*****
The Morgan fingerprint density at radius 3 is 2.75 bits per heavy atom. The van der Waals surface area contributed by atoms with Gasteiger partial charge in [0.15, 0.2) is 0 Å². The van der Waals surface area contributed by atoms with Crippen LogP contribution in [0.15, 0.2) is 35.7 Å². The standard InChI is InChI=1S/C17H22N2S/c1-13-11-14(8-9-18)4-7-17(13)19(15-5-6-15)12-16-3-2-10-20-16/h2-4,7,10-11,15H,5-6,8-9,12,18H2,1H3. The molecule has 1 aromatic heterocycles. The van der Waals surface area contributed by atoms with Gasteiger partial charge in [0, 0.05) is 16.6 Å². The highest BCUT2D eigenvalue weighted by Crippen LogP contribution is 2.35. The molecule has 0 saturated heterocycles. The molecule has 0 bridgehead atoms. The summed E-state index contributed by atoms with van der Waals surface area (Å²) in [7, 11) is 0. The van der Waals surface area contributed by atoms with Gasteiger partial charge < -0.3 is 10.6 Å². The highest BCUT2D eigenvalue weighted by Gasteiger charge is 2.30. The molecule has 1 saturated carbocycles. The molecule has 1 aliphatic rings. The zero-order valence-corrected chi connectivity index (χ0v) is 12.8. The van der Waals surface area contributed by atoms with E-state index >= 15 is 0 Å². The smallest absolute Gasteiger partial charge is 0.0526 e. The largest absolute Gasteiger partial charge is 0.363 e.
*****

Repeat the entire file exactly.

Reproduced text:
The Morgan fingerprint density at radius 3 is 2.75 bits per heavy atom. The van der Waals surface area contributed by atoms with Gasteiger partial charge in [0.15, 0.2) is 0 Å². The van der Waals surface area contributed by atoms with Crippen LogP contribution in [0.15, 0.2) is 35.7 Å². The standard InChI is InChI=1S/C17H22N2S/c1-13-11-14(8-9-18)4-7-17(13)19(15-5-6-15)12-16-3-2-10-20-16/h2-4,7,10-11,15H,5-6,8-9,12,18H2,1H3. The molecule has 1 aromatic heterocycles. The van der Waals surface area contributed by atoms with Gasteiger partial charge in [0, 0.05) is 16.6 Å². The highest BCUT2D eigenvalue weighted by Crippen LogP contribution is 2.35. The molecule has 0 saturated heterocycles. The molecule has 0 bridgehead atoms. The summed E-state index contributed by atoms with van der Waals surface area (Å²) in [7, 11) is 0. The van der Waals surface area contributed by atoms with Gasteiger partial charge < -0.3 is 10.6 Å². The highest BCUT2D eigenvalue weighted by Gasteiger charge is 2.30. The molecule has 1 saturated carbocycles. The molecule has 1 aliphatic rings. The zero-order valence-corrected chi connectivity index (χ0v) is 12.8. The van der Waals surface area contributed by atoms with E-state index >= 15 is 0 Å². The smallest absolute Gasteiger partial charge is 0.0526 e. The largest absolute Gasteiger partial charge is 0.363 e.